Jahl-Habra asked, “Months, Meesha? You really think they’ll be gone for months?” I didn’t hear Mish-Shka’s answer. By then, I had slipped away, out of the range of hearing. Out of the protective reach of the tribe.
Before I went through the brush at the entrance that one last time, I looked back. Poo-Lee was turning over in his sleep. One ear was turned inside out, so that the pink showed. From the depths of slumber he scratched at it with a hind leg, but he missed and pushed at his nose instead. I knew then that I would miss him.
Chew, Jahl-Habra, and Henrietta paid no attention to my exit. Chew was still quivering with mirth in the soft dirt. Henrietta, always the victim, stared stoically into the back wall of the cave, ignoring the cruel world and her crueler friends. The rest of the tribe slept like smooth rocks in a pool of still water.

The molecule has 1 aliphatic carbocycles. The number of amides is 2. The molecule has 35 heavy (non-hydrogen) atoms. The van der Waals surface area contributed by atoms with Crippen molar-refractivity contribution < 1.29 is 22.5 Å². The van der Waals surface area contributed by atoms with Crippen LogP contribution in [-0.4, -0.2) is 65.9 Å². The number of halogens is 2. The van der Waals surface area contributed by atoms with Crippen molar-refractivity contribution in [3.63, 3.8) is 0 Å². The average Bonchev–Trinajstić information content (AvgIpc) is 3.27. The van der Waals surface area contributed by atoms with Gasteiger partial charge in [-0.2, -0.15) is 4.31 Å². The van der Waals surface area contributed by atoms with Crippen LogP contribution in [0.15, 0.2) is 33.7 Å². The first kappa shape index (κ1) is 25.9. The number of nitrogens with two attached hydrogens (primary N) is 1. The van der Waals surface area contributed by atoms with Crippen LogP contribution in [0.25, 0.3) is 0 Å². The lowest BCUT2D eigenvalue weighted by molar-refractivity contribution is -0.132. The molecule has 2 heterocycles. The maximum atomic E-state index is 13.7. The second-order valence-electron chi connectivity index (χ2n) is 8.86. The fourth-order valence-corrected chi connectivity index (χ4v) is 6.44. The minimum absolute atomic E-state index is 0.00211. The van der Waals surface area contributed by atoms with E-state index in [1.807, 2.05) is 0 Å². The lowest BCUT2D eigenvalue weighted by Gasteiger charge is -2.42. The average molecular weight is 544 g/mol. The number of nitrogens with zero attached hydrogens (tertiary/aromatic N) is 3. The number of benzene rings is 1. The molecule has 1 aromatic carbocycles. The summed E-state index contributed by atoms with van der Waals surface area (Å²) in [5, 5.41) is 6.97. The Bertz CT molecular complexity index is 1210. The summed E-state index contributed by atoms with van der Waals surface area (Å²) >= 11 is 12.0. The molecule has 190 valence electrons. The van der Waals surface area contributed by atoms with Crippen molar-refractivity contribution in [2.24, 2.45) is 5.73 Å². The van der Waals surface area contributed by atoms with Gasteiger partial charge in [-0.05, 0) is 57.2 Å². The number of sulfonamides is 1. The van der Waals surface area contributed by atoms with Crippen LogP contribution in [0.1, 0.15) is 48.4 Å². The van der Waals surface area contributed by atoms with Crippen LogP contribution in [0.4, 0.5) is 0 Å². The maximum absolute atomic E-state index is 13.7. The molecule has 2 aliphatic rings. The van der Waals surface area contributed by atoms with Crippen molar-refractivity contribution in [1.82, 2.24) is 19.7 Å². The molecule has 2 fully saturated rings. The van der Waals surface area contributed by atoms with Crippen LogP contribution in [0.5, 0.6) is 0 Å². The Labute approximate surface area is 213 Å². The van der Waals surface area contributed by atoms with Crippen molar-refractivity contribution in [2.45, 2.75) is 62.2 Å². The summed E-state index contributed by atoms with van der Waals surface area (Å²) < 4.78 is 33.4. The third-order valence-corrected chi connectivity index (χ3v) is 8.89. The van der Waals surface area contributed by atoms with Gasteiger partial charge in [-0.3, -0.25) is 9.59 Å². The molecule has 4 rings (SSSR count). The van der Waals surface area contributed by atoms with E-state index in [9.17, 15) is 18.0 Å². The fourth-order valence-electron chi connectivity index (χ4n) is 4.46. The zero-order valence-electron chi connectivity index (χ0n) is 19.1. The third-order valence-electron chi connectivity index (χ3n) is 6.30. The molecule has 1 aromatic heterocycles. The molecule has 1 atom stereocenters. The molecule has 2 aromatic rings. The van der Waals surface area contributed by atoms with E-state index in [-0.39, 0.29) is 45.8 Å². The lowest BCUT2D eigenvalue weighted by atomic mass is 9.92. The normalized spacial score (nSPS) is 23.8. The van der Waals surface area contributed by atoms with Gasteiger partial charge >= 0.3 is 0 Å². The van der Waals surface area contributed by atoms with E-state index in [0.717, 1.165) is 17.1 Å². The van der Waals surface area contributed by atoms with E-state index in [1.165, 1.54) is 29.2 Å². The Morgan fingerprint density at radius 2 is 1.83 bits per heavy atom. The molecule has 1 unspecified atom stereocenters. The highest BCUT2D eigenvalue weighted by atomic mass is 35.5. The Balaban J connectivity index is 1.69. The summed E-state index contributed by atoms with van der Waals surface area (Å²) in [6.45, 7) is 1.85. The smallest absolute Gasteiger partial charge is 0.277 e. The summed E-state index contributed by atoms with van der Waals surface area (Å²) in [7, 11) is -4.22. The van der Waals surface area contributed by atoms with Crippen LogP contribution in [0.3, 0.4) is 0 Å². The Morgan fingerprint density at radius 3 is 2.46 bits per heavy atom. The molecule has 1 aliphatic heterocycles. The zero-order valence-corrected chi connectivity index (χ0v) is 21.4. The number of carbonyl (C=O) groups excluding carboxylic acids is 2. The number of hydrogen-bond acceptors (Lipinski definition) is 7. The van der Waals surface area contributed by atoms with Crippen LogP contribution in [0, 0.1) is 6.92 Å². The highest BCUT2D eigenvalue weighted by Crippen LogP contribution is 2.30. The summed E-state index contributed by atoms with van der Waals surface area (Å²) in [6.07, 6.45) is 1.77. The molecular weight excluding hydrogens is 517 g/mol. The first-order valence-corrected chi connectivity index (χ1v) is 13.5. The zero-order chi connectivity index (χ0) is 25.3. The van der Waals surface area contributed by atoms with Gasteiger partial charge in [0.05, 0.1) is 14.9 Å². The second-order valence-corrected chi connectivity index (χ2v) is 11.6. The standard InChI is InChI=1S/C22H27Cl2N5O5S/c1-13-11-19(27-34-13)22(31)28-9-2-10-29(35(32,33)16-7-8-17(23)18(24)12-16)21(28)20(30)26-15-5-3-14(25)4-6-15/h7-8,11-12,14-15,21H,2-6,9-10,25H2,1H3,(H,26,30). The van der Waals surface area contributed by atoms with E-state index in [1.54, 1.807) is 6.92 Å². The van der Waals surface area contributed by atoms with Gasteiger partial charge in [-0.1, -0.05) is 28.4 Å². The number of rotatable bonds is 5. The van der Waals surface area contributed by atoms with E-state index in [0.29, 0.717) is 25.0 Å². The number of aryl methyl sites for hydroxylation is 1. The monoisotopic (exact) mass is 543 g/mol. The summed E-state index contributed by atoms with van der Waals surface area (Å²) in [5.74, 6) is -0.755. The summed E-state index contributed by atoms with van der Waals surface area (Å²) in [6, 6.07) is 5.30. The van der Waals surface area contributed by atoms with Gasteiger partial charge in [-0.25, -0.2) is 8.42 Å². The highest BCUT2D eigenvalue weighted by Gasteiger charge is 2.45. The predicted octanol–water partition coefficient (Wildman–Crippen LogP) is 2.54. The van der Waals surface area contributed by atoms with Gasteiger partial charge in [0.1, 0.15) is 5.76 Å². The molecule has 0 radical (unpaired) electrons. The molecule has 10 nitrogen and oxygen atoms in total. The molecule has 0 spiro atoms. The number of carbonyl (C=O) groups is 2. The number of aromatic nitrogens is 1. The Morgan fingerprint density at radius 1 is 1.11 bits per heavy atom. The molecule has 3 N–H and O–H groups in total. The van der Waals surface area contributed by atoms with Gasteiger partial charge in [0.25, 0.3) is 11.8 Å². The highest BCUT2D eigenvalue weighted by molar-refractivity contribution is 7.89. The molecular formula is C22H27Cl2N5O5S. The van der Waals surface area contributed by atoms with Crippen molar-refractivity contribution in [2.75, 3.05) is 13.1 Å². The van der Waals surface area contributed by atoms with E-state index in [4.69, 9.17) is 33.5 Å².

Only Mish-Shka saw me go. He watched me over the others’ heads, his eyes glowing …
… like stones from a full moon … there are figures of gods, cut from hard stone, hidden in dense forests under creeping vines and moss, and seen only by the boldest of creatures ….
… and I was unable to meet his gaze, to admit to him what I was doing. I averted my eyes and looked directly into the pale dome of Cawley’s skull, then timidly back to the giant. He smiled and said without sound … “Go with great care, Daks, and keep our friends from harm.”